Article on the
Rededication of Flo Ware Park
By Diane Solvang-Angell
Saturday, May 8th, 1pm-5pm
Program from 1pm to 2pm
Rededication of Flo Ware Park
Mark your calendars and bring your
family for fun and food, Saturday, May 8th. Starting at 1:00
P.M. the Leschi community will gather at 28th S. and S. Jackson
to cut a ribbon and rededicate newly renovated Flo Ware Park.
King County Councilman Larry Gossett
will be on hand as Master of Ceremonies and the twenty-four young Coyote
artists who created the park’s grand new entryway will take their bows.
You may have noticed that a
long-neglected corner of the Central District has come back to life. For a
number of years the mini-park on 28th and Jackson languished in
disrepair. Neighbors avoided it. Broken glass and occasional drug needles
littered the sand beneath the rusting play equipment. Cracked concrete
paths were dangerous for senior citizens. And there were no barriers to
keep basketballs from rolling into the street.
This past September new construction
began at the park. It happened because a community came together to plan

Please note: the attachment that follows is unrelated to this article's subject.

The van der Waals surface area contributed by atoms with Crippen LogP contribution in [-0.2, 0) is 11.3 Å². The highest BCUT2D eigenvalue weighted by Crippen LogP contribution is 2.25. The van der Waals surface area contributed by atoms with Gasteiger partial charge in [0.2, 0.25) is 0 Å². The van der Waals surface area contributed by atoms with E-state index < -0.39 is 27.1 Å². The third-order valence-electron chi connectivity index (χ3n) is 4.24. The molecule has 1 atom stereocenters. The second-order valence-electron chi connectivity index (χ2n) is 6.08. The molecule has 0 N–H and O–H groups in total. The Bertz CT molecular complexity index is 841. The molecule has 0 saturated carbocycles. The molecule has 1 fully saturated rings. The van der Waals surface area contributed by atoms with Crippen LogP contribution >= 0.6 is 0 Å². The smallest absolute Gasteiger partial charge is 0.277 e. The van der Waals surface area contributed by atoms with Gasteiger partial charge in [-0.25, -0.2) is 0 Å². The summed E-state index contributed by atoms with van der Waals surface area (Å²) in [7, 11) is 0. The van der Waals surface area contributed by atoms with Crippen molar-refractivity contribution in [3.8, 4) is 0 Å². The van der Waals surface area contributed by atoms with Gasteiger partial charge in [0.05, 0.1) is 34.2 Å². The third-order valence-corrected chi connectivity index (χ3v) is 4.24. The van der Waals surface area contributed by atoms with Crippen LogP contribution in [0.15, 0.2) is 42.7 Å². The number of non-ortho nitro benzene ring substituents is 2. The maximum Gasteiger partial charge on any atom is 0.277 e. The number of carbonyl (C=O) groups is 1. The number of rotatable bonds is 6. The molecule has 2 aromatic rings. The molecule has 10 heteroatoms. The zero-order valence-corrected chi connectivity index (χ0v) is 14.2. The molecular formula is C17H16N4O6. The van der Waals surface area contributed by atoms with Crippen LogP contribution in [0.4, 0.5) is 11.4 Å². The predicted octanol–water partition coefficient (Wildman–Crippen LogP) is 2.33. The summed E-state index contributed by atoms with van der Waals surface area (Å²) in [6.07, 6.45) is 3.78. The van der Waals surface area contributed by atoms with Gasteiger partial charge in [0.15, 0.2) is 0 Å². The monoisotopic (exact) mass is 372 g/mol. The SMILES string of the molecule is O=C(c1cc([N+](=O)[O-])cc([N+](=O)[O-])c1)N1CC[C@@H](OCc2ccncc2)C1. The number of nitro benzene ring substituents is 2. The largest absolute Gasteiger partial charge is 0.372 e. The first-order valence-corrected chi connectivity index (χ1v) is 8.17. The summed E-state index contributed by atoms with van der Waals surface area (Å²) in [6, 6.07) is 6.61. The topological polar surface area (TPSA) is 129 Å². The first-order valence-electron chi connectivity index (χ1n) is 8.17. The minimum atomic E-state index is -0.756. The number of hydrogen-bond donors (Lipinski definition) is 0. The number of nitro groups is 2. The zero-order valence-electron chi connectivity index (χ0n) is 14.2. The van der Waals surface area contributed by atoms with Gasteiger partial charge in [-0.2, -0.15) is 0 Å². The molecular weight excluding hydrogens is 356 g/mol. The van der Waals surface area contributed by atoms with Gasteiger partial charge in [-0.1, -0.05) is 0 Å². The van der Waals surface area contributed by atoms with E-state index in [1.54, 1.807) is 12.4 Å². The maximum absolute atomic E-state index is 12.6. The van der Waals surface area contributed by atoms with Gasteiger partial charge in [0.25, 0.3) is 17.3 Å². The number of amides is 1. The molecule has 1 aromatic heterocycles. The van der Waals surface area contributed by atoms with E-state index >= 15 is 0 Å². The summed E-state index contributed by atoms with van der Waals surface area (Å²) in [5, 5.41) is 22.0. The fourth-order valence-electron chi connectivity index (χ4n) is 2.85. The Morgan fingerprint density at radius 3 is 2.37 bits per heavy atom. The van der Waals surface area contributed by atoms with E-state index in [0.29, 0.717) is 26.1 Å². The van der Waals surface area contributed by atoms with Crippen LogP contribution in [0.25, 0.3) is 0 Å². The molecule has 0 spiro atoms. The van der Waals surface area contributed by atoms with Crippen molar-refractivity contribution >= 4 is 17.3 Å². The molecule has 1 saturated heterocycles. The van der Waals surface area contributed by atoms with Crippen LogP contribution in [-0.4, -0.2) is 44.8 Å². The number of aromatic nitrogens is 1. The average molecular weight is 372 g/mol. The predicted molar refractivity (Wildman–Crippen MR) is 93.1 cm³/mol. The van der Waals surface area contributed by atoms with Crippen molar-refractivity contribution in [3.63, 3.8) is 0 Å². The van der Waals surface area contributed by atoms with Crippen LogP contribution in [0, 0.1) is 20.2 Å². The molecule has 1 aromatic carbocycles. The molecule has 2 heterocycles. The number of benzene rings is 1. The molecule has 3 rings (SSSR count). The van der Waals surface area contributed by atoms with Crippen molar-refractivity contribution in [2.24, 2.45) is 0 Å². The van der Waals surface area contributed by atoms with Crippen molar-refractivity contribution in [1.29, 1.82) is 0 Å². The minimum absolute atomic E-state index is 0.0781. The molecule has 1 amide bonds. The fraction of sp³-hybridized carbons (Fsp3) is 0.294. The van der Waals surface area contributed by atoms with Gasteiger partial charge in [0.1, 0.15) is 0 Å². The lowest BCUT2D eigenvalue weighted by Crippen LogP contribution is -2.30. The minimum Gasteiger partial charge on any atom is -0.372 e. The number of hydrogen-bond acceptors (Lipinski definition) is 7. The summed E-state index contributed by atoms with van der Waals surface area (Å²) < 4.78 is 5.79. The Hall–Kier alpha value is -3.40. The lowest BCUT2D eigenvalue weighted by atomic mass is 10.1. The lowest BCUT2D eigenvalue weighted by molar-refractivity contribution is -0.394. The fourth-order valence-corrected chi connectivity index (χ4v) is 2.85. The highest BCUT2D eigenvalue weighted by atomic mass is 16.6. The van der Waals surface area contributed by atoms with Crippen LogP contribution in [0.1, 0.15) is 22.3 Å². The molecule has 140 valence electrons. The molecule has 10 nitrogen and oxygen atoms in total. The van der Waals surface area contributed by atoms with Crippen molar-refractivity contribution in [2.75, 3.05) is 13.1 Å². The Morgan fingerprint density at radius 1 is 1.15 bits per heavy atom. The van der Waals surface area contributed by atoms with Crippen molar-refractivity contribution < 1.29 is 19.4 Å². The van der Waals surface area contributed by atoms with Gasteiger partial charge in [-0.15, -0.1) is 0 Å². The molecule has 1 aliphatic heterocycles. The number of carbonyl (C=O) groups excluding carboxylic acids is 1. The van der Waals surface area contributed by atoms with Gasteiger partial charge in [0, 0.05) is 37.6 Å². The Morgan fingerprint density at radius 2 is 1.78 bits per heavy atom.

and fundraise for renewal of the park. The result is a happy space for
neighborhood families and the rescue of a community legacy.
The park is named in honor of
Florestine (Flo) Ware, an African-American woman who fought to bring
social justice to the community. She was a tireless crusader on behalf of
the underprivileged, the poor and the elderly. She worked unceasingly to
improve academic performance in the Central Area public schools. Over the
years she helped many foster children.
Through her 1960’s KRAB Radio talk
show, “What’s Coming Down,” she brought attention to community needs. She
aggressively advocated for Meals on Wheels. As a result of her persuasive
campaigning, the city purchased property for the Central Area Senior
Many felt it was a shame that a
deteriorating park represented her legacy. In the fall of 2000 the Leschi
Community Council decided to do something about it. They launched a
community effort to restore the park to a safe place where families would
Starting from scratch, Thurston
Muskelly, president of Leschi Community Council, asked John Barber, chair
of Leschi Parks and Green Space Committee, to look into the park’s